Fact check: No, a black hole didn't end reality in 2012

The claim: The Large Hadron Collider created a black hole in 2012 that ended reality

Ten years ago, the Large Hadron Collider, the world’s largest and most powerful particle accelerator, found the Higgs boson particle, helping to explain the big bang theory and how the universe was formed.

Now, a social media user is offering up a new explanation for the discovery made by the European Organization for Nuclear Research, or CERN, theorganization that runs the collider, and the significance of what some call "the God particle."

“They state that when the ‘God particle’ was made it created a black hole that consumed the Earth in a split second without anyone noticing it,” a Nov. 18 Instagram post reads. “According to this famous research society, the notorious Mayan prophecy came true and reality as we know it actually ended in 2012.?”

The post was liked more than 10,000 times in 10 days.

But there is no evidence the Large Hadron Collider created a black hole in 2012 that ended reality. CERN has never said it created a black hole with the discovery of the Higgs boson particle. Experts have said it may be theoretically possible to produce microscopic black holes in CERN’s experiments, but those objects would likely disintegrate in a fraction of a second. And even if a microscopic black hole did not evaporate, it likely would launch into space before it could consume any part of Earth.

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USA TODAY reached out to the social media user who shared the claim for comment.

Collider has not threatened planet’s safety

CERN lacks the capability to create a world-destroying black hole, according to experts.

Dejan Stojkovic, a physics professor at the University at Buffalo, told USA TODAY earlier this year that “we need an accelerator as big as the whole universe” to create a black hole. The Large Hadron Collider uses a 27-kilometer loop on the French-Swiss border.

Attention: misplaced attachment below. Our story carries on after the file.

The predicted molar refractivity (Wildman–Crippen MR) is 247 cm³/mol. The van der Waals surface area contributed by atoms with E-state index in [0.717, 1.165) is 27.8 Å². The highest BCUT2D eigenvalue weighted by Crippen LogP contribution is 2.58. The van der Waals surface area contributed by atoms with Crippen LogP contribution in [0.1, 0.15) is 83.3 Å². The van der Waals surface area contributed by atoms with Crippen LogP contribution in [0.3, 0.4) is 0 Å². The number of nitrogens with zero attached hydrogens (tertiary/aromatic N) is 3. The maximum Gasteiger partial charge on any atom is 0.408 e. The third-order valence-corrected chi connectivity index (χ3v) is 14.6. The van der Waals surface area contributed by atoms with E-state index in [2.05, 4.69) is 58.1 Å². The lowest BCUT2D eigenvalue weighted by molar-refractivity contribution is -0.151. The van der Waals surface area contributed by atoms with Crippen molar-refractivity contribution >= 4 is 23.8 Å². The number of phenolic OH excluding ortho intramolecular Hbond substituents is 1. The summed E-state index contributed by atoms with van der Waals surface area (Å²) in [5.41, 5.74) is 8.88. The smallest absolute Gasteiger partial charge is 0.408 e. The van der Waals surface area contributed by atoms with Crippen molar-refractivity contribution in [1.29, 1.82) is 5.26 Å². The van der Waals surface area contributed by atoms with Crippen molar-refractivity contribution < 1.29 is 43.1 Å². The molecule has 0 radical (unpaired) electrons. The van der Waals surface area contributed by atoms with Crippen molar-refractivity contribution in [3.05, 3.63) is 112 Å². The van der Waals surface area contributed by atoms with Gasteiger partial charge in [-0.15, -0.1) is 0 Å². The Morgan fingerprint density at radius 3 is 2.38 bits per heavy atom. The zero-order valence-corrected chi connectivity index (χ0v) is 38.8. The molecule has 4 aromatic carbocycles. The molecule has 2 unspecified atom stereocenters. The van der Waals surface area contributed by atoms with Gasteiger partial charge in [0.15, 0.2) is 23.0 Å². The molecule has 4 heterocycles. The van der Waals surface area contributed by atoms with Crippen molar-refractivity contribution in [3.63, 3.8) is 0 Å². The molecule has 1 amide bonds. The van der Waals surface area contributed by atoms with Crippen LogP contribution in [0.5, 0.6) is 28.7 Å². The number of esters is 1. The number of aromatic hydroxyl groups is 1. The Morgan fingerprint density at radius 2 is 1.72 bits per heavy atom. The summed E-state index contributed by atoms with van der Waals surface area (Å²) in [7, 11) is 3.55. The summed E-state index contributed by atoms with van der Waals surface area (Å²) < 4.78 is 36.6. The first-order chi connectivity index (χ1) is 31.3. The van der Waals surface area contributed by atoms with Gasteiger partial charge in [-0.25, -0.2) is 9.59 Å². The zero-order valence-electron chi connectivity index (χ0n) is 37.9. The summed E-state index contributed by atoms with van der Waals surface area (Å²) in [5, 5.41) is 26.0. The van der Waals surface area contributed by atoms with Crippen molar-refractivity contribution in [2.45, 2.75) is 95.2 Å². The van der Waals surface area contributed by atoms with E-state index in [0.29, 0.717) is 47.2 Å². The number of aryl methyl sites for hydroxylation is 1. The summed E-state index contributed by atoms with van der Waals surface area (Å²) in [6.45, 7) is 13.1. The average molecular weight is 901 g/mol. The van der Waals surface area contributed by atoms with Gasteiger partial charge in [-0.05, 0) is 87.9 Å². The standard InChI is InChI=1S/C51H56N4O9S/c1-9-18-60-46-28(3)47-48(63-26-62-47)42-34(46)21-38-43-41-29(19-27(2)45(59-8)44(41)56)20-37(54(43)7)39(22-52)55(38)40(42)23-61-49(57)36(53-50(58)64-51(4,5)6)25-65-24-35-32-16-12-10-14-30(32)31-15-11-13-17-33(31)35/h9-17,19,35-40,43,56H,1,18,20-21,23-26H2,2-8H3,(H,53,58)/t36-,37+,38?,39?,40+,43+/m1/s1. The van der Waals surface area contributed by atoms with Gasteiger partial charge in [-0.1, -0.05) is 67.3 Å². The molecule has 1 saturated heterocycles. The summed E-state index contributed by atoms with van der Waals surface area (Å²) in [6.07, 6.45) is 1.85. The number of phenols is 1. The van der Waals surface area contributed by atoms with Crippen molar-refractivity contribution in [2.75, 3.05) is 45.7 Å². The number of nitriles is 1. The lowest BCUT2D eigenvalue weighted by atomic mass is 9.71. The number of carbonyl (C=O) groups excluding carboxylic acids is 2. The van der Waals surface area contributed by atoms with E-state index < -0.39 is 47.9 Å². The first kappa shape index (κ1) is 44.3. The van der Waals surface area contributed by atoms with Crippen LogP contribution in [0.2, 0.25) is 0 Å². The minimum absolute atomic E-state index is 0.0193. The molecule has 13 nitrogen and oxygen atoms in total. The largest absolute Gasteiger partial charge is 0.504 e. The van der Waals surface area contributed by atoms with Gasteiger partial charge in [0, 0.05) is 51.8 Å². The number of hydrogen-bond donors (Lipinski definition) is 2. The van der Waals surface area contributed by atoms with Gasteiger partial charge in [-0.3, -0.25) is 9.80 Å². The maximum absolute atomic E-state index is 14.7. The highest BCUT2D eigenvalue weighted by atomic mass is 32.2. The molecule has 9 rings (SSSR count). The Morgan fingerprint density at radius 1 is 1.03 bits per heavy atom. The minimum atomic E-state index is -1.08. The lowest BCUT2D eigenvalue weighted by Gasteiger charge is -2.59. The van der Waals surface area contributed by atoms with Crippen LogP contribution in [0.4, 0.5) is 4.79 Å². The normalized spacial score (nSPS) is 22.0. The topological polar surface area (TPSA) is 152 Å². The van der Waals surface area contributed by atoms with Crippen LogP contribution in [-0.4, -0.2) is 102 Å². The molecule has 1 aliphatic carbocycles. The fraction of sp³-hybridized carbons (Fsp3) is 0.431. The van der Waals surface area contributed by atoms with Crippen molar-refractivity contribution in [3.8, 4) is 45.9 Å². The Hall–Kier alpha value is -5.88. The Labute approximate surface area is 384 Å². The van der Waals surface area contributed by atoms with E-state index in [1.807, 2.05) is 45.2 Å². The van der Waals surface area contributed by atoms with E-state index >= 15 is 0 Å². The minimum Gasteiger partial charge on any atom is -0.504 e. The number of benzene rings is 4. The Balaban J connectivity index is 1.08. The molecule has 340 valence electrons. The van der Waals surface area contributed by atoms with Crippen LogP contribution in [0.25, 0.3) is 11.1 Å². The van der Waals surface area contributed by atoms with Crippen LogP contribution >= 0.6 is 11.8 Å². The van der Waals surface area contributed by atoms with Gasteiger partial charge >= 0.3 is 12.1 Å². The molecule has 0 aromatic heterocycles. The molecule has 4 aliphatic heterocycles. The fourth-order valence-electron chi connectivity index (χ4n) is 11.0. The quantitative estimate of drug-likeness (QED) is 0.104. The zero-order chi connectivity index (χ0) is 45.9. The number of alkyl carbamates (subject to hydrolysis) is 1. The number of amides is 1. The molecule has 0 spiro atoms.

Black holes are created when stars larger than the sun collapse on themselves, generating so much gravity that even light cannot escape, according to CERN.

Stojkovic said a giant accelerator would be required to create even microscopic, short-lived quantum black holes.

In 2008, Robert Johnson, a physicist at the Santa Cruz Institute for Particle Physics, said the collider could theoretically create a microscopic black hole, but that it would evaporate quickly or launch into space.

The Instagram post also refers to a Mayan prophecy that the world would end in 2012. Despite long-standing claims about the prediction, there is no evidence that the ancient culture predicted the world would end that year.

USA TODAY has previously debunked a similar false claim about the Large Hadron Collider and the creation of a "portal to hell."

Our rating: False

Based on our research, we rate FALSE the claim that the Large Hadron Collider created a black hole in 2012 that ended reality. Scientists say the collider is not capable of creating a black hole, and there is no reason to believe one was produced.

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This article originally appeared on USA TODAY: Fact check: No black holes created by CERN's Large Hadron Collider